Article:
IDC has just unveiled their latest report detailing how wearables did in the fourth quarter of 2016, and by no surprise Fitbit has remained number one. They shipped 6.5 million units in the quarter, although that is a 22.7% drop compared to the year prior where they shipped 8.4 million units. They did also lose around 10% market share, dropping from 29% to 19.2% in Q4 2016. Xiaomi is the big mover this time around, seeing a year-over-year growth of about 96.2%. They shipped 5.2 million units last quarter, compared to 2.6 million in the quarter before it. That's good enough for second place, just behind Fitbit with 15.2%. Xiaomi likely has gained such a huge portion of the market share due to their wearables being fairly cheap, the Mi Band 2 actually costs less than $20.
Rounding out the top five, we have Apple, Garmin and Samsung with 13.6%, 6.2% and 5.6% respectively. Out of those three, only Garmin saw a drop in shipments, while Garmin and Apple saw a drop in market share. Samsung saw a pretty decent growth of 37.9%, and this is likely due to them releasing three wearables just before the fourth quarter in the Gear Fit2, Gear S3 Classic and Gear S3 Frontier.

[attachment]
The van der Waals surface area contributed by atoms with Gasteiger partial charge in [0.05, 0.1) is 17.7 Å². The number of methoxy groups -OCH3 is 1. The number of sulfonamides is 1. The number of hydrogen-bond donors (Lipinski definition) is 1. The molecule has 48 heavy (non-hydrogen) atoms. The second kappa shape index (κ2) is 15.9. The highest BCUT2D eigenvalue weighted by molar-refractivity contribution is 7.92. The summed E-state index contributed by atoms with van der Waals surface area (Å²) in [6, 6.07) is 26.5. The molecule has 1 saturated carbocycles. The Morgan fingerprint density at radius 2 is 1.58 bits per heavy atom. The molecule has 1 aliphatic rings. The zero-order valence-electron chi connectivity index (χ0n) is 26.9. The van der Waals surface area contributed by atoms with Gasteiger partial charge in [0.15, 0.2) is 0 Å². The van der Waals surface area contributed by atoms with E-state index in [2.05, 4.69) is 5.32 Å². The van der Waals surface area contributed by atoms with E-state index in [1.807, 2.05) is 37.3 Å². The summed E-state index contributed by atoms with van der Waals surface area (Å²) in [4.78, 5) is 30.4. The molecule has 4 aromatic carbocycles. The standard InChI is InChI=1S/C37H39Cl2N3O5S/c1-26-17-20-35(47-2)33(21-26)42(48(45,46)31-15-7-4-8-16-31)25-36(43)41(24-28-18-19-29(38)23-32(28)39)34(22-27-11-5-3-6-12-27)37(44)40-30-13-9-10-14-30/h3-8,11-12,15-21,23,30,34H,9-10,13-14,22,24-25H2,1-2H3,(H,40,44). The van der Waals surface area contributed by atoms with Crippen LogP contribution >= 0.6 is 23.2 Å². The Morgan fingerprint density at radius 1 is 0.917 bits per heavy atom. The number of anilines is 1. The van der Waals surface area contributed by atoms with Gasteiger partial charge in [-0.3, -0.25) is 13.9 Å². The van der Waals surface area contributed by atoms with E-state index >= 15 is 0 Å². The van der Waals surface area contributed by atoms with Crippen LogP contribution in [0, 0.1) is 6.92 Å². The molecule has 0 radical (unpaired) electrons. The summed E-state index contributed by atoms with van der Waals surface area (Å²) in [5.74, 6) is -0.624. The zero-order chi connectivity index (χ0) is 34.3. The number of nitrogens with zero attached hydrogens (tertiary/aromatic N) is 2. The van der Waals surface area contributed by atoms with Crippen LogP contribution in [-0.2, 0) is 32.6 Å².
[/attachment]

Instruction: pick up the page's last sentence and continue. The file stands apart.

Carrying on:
For the full year, there were 102.4 million units shipped, that's a 25% increase from the 81.9 million shipped in 2015. Apple is also the only maker that shipped less products and grabbed a smaller portion of the market share in 2016 than in 2015. For the full year, Xiaomi's numbers look a bit more competitive, instead of the massive 96.2% increase in the fourth quarter, they saw a growth of 31% for the full year.
The data in the tables below, from IDC, shows us that the wearables market isn't actually plateauing or shrinking, it's just shifting. As you'll notice, out of the top five manufacturers listed, only one sells just smartwatches and that is Apple. Fitbit, Xiaomi, Garmin and Samsung sell fitness trackers, and a couple sell smartwatches in addition to fitness trackers. So while smartwatches are struggling to sell, fitness trackers are more than doing their fair share of sales. Which is actually a good thing, but it means that smartwatches are still pretty niche, at least for now.